again, think it makes more sense to view this as bad things happening to people, instead of Chigurh happening to people. it makes sense as seeing bad stuff happen to people JUST BECAUSE IT HAPPENS, just because that is the way the world works. that was one of the main points of the movie i think, like the speech where the wheelchair guy talks about vanity and how these things can't be stopped, it is the natural course of events.

Re: Characters being stupid. I kind of agree with andy about them being dumb, but not to say they have low IQs or don't have "skill sets" which they obviously do. but they make bad choices and have bad priorities, like going for the money and the money gets everyone killed. same idea as in Fargo, think that was big in this movie too. Harrelson was in it for the money clearly, he dies, the main character money=death, mexicans/money=death. then the kids at the end of the movie give a sling to chirgough and get $100 for it (thoughts on that last scene and the money?)
i spoke to your point about money/death earlier, but i put it in white as it's a spoiler. I'll put it in white again, because to me, it is one of the key parts of the book and the movie. What gets Moss killed is the fact that he cannot leave the Mecican to die out in the desert. Remember, he has the money, and no one knows who he is but he goes back to the scene with water for the wounded Mexican. This is Moss' mistake. He cannot leave a man to die. It is very subtle, but will change your view of his character and what the book and movie are trying to do thematically

Also, when chigurh says, this coin traveled 22 years to get here it serves several purposes. It offers a description of setting. He states the year on the coin, and how many years it has been traveling, so you know the time period that the story is taking place. Late seventies.

Also, he is alluding to fate or destiny. I think he means, you have been living your whole life up to this point making choices and they have led you here to meet me. The coin has been "living" its life and has been led here as well. Chigurh makes similar statements to Woody Harrelson's character. Something along the lines of, if your code has led you here, then there is a flaw with your code, not with me.

Fate and Destiny are very important to Chigurh because he doesn't make choices, he just follows his rules and lets fate carry out it's plan. In this respect, I agree with your idea that Chigurh is a symbol for mindless violence and brutality that have no preference for affecting good or bad people. Chigurh is not a moral person, he doesn't care whether his victims "deserve" what they get. He has no emotion, just like the violent world around us.

At the same time, Chigurh is very real to the characters in the story. He is not a "ghost" even though he might symbolize mindless violence. He really is a sociopathic killer. He is also a thematic symbol.

A lot of my interpretations about themes in the movie come from my reading of McCarthy's other books which have many similar themes. It's not all there in the movie.
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Old 11-19-2007, 07:08 AM   #65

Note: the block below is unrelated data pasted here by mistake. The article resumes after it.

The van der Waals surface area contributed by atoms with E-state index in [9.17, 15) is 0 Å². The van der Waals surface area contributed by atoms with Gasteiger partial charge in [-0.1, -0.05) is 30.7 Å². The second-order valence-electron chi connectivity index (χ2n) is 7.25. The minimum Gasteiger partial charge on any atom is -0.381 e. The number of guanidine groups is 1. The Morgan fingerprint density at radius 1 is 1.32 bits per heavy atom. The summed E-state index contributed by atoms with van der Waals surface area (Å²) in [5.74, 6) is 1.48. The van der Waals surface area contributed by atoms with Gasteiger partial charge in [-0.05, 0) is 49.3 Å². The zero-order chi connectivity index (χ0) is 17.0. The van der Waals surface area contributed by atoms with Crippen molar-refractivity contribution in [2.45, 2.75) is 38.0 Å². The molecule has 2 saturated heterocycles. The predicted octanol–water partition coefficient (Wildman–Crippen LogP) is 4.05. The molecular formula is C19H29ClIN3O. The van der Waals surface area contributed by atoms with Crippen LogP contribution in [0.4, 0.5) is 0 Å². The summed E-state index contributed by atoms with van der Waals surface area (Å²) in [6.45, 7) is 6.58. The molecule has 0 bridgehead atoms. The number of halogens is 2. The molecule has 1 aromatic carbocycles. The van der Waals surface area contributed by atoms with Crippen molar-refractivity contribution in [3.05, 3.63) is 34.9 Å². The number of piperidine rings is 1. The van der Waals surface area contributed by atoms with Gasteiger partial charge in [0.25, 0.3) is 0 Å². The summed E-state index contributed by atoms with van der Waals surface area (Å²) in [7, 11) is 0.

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Re: A Big Disappointment

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... (thoughts on that last scene and the money?)
I thought it was an example to show that Anton and Moss aren't that different at all - when it comes to survival, they'll resort to the same methods/ideas (Moss offers the college kids money for the jacket at the border)
this is an interesting point, and i hadn't really thought about it. partly because the book and the movie end somewhat differently, and partly because I never thought to compare Moss and Chigurh like that. (I was busy comparing Moss and the Sheriff.)

Semi spoiler in white
When I think about it more, Moss and Chigurh always seem to come out in a draw when they meet face to face. Moss is caught then slips away several times, and even when they shoot it out it is somewhat of a draw. Interesting.
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Old 11-19-2007, 11:50 AM   #66
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Re: A Big Disappointment

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this is an interesting point, and i hadn't really thought about it. partly because the book and the movie end somewhat differently, and partly because I never thought to compare Moss and Chigurh like that. (I was busy comparing Moss and the Sheriff.)

To me, the Sheriff is more of an example of "what could have been". Had the Sheriff been younger (10, 20 years?), I really think that he would have been an equal to both Moss and Chigurh, in terms of resourcefulness and tenacity.

(spoiler) Instead, he seems to be just a step behind - just missing Anton at the trailer park, not convincing Moss's wife enough to protect her from Chigurh


That's a great point in your spoiler - (spoiler again)
Anton seems to be able to kill anyone he desires to, but can't finish Moss; Moss seems to come up with very rational plans of escape and backup measures, but he can't ever shake Chigurh.
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Old 11-19-2007, 05:55 PM   #67
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Re: A Big Disappointment

two rooms were taped off with crime scene tape, i think chigurh was in one room and the sherrif walked into the other room, again chance coming into play.
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Old 11-19-2007, 09:16 PM   #68
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Re: A Big Disappointment